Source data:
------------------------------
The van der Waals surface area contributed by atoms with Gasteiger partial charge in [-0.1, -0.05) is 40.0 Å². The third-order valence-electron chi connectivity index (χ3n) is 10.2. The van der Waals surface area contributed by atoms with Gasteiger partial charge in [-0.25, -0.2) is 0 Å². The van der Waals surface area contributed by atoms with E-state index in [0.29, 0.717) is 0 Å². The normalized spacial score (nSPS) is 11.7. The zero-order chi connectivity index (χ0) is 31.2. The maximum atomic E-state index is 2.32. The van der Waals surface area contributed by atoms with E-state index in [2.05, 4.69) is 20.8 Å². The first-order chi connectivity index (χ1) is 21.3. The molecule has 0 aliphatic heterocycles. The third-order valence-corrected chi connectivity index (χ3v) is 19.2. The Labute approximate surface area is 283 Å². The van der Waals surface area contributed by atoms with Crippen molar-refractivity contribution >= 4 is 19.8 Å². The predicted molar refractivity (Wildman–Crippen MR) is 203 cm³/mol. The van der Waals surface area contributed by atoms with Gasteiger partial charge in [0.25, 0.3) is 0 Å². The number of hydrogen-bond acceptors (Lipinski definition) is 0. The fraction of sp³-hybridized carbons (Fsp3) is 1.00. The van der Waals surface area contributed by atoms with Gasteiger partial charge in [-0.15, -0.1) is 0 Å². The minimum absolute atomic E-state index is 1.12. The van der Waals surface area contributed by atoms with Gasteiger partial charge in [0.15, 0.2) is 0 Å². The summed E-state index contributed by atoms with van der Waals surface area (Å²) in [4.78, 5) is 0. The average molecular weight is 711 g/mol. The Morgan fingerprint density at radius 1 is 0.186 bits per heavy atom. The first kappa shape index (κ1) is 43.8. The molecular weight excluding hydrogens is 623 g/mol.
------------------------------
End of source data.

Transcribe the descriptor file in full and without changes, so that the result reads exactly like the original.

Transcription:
The van der Waals surface area contributed by atoms with Gasteiger partial charge in [-0.1, -0.05) is 40.0 Å². The third-order valence-electron chi connectivity index (χ3n) is 10.2. The van der Waals surface area contributed by atoms with Gasteiger partial charge in [-0.25, -0.2) is 0 Å². The van der Waals surface area contributed by atoms with E-state index in [0.29, 0.717) is 0 Å². The normalized spacial score (nSPS) is 11.7. The zero-order chi connectivity index (χ0) is 31.2. The maximum atomic E-state index is 2.32. The van der Waals surface area contributed by atoms with E-state index in [2.05, 4.69) is 20.8 Å². The first-order chi connectivity index (χ1) is 21.3. The molecule has 0 aliphatic heterocycles. The third-order valence-corrected chi connectivity index (χ3v) is 19.2. The Labute approximate surface area is 283 Å². The van der Waals surface area contributed by atoms with Crippen molar-refractivity contribution >= 4 is 19.8 Å². The predicted molar refractivity (Wildman–Crippen MR) is 203 cm³/mol. The van der Waals surface area contributed by atoms with Gasteiger partial charge in [0.25, 0.3) is 0 Å². The number of hydrogen-bond acceptors (Lipinski definition) is 0. The fraction of sp³-hybridized carbons (Fsp3) is 1.00. The van der Waals surface area contributed by atoms with Gasteiger partial charge in [-0.15, -0.1) is 0 Å². The minimum absolute atomic E-state index is 1.12. The van der Waals surface area contributed by atoms with Gasteiger partial charge in [0.15, 0.2) is 0 Å². The summed E-state index contributed by atoms with van der Waals surface area (Å²) in [4.78, 5) is 0. The average molecular weight is 711 g/mol. The Morgan fingerprint density at radius 1 is 0.186 bits per heavy atom. The first kappa shape index (κ1) is 43.8. The molecular weight excluding hydrogens is 623 g/mol.